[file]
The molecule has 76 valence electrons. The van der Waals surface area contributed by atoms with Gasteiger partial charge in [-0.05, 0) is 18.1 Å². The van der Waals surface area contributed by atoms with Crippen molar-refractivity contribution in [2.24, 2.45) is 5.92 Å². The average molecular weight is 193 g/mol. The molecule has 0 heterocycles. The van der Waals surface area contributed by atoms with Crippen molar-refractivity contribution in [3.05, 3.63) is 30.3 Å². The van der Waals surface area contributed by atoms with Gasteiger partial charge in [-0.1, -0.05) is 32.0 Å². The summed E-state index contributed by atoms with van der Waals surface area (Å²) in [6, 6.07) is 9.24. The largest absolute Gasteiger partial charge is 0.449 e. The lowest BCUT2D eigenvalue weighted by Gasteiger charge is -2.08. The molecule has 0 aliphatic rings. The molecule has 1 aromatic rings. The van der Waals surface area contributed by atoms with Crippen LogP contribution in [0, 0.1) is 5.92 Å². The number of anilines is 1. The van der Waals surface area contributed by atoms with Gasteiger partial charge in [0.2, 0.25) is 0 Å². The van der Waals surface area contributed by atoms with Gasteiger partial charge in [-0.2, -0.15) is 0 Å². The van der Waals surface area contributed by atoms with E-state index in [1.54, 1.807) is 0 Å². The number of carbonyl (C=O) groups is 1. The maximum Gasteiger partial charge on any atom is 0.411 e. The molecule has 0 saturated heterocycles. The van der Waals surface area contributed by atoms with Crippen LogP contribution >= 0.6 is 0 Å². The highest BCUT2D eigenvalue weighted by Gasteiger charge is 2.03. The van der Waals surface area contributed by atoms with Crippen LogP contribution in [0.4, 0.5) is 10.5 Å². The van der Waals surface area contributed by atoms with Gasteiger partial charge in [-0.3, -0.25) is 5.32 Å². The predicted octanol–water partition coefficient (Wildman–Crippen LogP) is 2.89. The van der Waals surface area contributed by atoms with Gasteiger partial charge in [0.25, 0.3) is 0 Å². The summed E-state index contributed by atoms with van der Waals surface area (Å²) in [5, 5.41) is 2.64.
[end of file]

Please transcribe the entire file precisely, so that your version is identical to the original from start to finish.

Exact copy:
The molecule has 76 valence electrons. The van der Waals surface area contributed by atoms with Gasteiger partial charge in [-0.05, 0) is 18.1 Å². The van der Waals surface area contributed by atoms with Crippen molar-refractivity contribution in [2.24, 2.45) is 5.92 Å². The average molecular weight is 193 g/mol. The molecule has 0 heterocycles. The van der Waals surface area contributed by atoms with Crippen molar-refractivity contribution in [3.05, 3.63) is 30.3 Å². The van der Waals surface area contributed by atoms with Gasteiger partial charge in [-0.1, -0.05) is 32.0 Å². The summed E-state index contributed by atoms with van der Waals surface area (Å²) in [6, 6.07) is 9.24. The largest absolute Gasteiger partial charge is 0.449 e. The lowest BCUT2D eigenvalue weighted by Gasteiger charge is -2.08. The molecule has 0 aliphatic rings. The molecule has 1 aromatic rings. The van der Waals surface area contributed by atoms with Crippen LogP contribution in [0, 0.1) is 5.92 Å². The number of anilines is 1. The van der Waals surface area contributed by atoms with Gasteiger partial charge in [0.2, 0.25) is 0 Å². The van der Waals surface area contributed by atoms with Gasteiger partial charge in [-0.2, -0.15) is 0 Å². The van der Waals surface area contributed by atoms with E-state index in [1.54, 1.807) is 0 Å². The number of carbonyl (C=O) groups is 1. The maximum Gasteiger partial charge on any atom is 0.411 e. The molecule has 0 saturated heterocycles. The van der Waals surface area contributed by atoms with Crippen LogP contribution >= 0.6 is 0 Å². The highest BCUT2D eigenvalue weighted by Gasteiger charge is 2.03. The van der Waals surface area contributed by atoms with Crippen LogP contribution in [0.4, 0.5) is 10.5 Å². The van der Waals surface area contributed by atoms with Gasteiger partial charge in [-0.3, -0.25) is 5.32 Å². The predicted octanol–water partition coefficient (Wildman–Crippen LogP) is 2.89. The van der Waals surface area contributed by atoms with Gasteiger partial charge in [0.25, 0.3) is 0 Å². The summed E-state index contributed by atoms with van der Waals surface area (Å²) in [5, 5.41) is 2.64.